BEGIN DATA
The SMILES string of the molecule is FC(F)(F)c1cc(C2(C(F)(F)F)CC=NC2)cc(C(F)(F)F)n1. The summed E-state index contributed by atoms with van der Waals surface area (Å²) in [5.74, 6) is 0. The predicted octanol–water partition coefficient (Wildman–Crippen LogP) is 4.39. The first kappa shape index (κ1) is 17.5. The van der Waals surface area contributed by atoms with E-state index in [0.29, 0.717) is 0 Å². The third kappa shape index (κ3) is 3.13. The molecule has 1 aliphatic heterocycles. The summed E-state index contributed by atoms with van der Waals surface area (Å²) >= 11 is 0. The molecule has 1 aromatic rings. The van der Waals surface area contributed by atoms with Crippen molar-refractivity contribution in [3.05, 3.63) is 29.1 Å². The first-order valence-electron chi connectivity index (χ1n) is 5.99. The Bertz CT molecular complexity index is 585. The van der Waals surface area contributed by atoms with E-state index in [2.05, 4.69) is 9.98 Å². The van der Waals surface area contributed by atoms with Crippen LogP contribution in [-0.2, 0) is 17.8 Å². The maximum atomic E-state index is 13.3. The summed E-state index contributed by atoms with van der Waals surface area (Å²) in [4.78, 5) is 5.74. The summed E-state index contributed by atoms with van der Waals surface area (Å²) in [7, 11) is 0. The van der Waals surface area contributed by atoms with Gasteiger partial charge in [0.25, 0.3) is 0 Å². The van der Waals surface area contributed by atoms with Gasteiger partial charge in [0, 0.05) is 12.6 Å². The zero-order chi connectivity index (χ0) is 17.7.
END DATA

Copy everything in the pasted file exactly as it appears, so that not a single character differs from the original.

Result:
The SMILES string of the molecule is FC(F)(F)c1cc(C2(C(F)(F)F)CC=NC2)cc(C(F)(F)F)n1. The summed E-state index contributed by atoms with van der Waals surface area (Å²) in [5.74, 6) is 0. The predicted octanol–water partition coefficient (Wildman–Crippen LogP) is 4.39. The first kappa shape index (κ1) is 17.5. The van der Waals surface area contributed by atoms with E-state index in [0.29, 0.717) is 0 Å². The third kappa shape index (κ3) is 3.13. The molecule has 1 aliphatic heterocycles. The summed E-state index contributed by atoms with van der Waals surface area (Å²) >= 11 is 0. The molecule has 1 aromatic rings. The van der Waals surface area contributed by atoms with Crippen molar-refractivity contribution in [3.05, 3.63) is 29.1 Å². The first-order valence-electron chi connectivity index (χ1n) is 5.99. The Bertz CT molecular complexity index is 585. The van der Waals surface area contributed by atoms with E-state index in [2.05, 4.69) is 9.98 Å². The van der Waals surface area contributed by atoms with Crippen LogP contribution in [-0.2, 0) is 17.8 Å². The maximum atomic E-state index is 13.3. The summed E-state index contributed by atoms with van der Waals surface area (Å²) in [4.78, 5) is 5.74. The summed E-state index contributed by atoms with van der Waals surface area (Å²) in [7, 11) is 0. The van der Waals surface area contributed by atoms with Gasteiger partial charge in [0.25, 0.3) is 0 Å². The van der Waals surface area contributed by atoms with Gasteiger partial charge in [0, 0.05) is 12.6 Å². The zero-order chi connectivity index (χ0) is 17.7.